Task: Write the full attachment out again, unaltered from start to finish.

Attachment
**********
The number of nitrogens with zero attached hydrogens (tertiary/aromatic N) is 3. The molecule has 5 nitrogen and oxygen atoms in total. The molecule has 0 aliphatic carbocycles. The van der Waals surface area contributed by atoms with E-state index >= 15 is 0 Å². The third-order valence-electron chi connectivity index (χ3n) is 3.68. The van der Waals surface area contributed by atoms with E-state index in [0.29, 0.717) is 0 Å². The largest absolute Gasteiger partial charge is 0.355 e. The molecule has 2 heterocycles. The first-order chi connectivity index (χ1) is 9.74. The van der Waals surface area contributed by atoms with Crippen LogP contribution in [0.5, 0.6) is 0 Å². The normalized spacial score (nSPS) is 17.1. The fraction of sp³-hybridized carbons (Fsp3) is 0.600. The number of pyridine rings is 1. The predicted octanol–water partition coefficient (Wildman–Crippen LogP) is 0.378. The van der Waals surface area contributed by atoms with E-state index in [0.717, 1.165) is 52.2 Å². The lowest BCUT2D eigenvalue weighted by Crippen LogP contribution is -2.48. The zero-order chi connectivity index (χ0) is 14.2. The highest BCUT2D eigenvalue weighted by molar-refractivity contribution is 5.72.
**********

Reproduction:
The number of nitrogens with zero attached hydrogens (tertiary/aromatic N) is 3. The molecule has 5 nitrogen and oxygen atoms in total. The molecule has 0 aliphatic carbocycles. The van der Waals surface area contributed by atoms with E-state index >= 15 is 0 Å². The third-order valence-electron chi connectivity index (χ3n) is 3.68. The van der Waals surface area contributed by atoms with E-state index in [0.29, 0.717) is 0 Å². The largest absolute Gasteiger partial charge is 0.355 e. The molecule has 2 heterocycles. The first-order chi connectivity index (χ1) is 9.74. The van der Waals surface area contributed by atoms with Crippen LogP contribution in [0.5, 0.6) is 0 Å². The normalized spacial score (nSPS) is 17.1. The fraction of sp³-hybridized carbons (Fsp3) is 0.600. The number of pyridine rings is 1. The predicted octanol–water partition coefficient (Wildman–Crippen LogP) is 0.378. The van der Waals surface area contributed by atoms with E-state index in [0.717, 1.165) is 52.2 Å². The lowest BCUT2D eigenvalue weighted by Crippen LogP contribution is -2.48. The zero-order chi connectivity index (χ0) is 14.2. The highest BCUT2D eigenvalue weighted by molar-refractivity contribution is 5.72.